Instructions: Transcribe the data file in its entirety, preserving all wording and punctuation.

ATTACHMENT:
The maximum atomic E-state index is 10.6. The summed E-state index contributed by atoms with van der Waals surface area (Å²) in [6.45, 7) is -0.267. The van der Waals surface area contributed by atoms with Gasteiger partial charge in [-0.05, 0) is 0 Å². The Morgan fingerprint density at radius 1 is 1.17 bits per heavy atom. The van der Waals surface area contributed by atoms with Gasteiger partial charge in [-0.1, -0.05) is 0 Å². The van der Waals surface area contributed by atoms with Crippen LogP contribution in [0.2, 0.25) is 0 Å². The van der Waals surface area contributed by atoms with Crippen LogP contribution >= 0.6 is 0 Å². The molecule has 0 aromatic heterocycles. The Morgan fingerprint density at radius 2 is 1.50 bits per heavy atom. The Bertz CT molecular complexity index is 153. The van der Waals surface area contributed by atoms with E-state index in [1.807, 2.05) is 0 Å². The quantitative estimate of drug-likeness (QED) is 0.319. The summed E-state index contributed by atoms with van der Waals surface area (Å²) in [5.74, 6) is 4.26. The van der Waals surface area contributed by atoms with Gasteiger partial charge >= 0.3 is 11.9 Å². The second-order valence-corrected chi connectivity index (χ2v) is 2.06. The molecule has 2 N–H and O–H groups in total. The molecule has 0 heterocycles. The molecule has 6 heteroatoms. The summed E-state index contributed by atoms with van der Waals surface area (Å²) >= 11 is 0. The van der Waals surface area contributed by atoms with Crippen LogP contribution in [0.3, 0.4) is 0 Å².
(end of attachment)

The maximum atomic E-state index is 10.6. The summed E-state index contributed by atoms with van der Waals surface area (Å²) in [6.45, 7) is -0.267. The van der Waals surface area contributed by atoms with Gasteiger partial charge in [-0.05, 0) is 0 Å². The Morgan fingerprint density at radius 1 is 1.17 bits per heavy atom. The van der Waals surface area contributed by atoms with Gasteiger partial charge in [-0.1, -0.05) is 0 Å². The van der Waals surface area contributed by atoms with Crippen LogP contribution in [0.2, 0.25) is 0 Å². The van der Waals surface area contributed by atoms with Crippen LogP contribution >= 0.6 is 0 Å². The molecule has 0 aromatic heterocycles. The Morgan fingerprint density at radius 2 is 1.50 bits per heavy atom. The Bertz CT molecular complexity index is 153. The van der Waals surface area contributed by atoms with E-state index in [1.807, 2.05) is 0 Å². The quantitative estimate of drug-likeness (QED) is 0.319. The summed E-state index contributed by atoms with van der Waals surface area (Å²) in [5.74, 6) is 4.26. The van der Waals surface area contributed by atoms with Gasteiger partial charge >= 0.3 is 11.9 Å². The second-order valence-corrected chi connectivity index (χ2v) is 2.06. The molecule has 2 N–H and O–H groups in total. The molecule has 0 heterocycles. The molecule has 6 heteroatoms. The summed E-state index contributed by atoms with van der Waals surface area (Å²) >= 11 is 0. The van der Waals surface area contributed by atoms with Crippen LogP contribution in [0.3, 0.4) is 0 Å².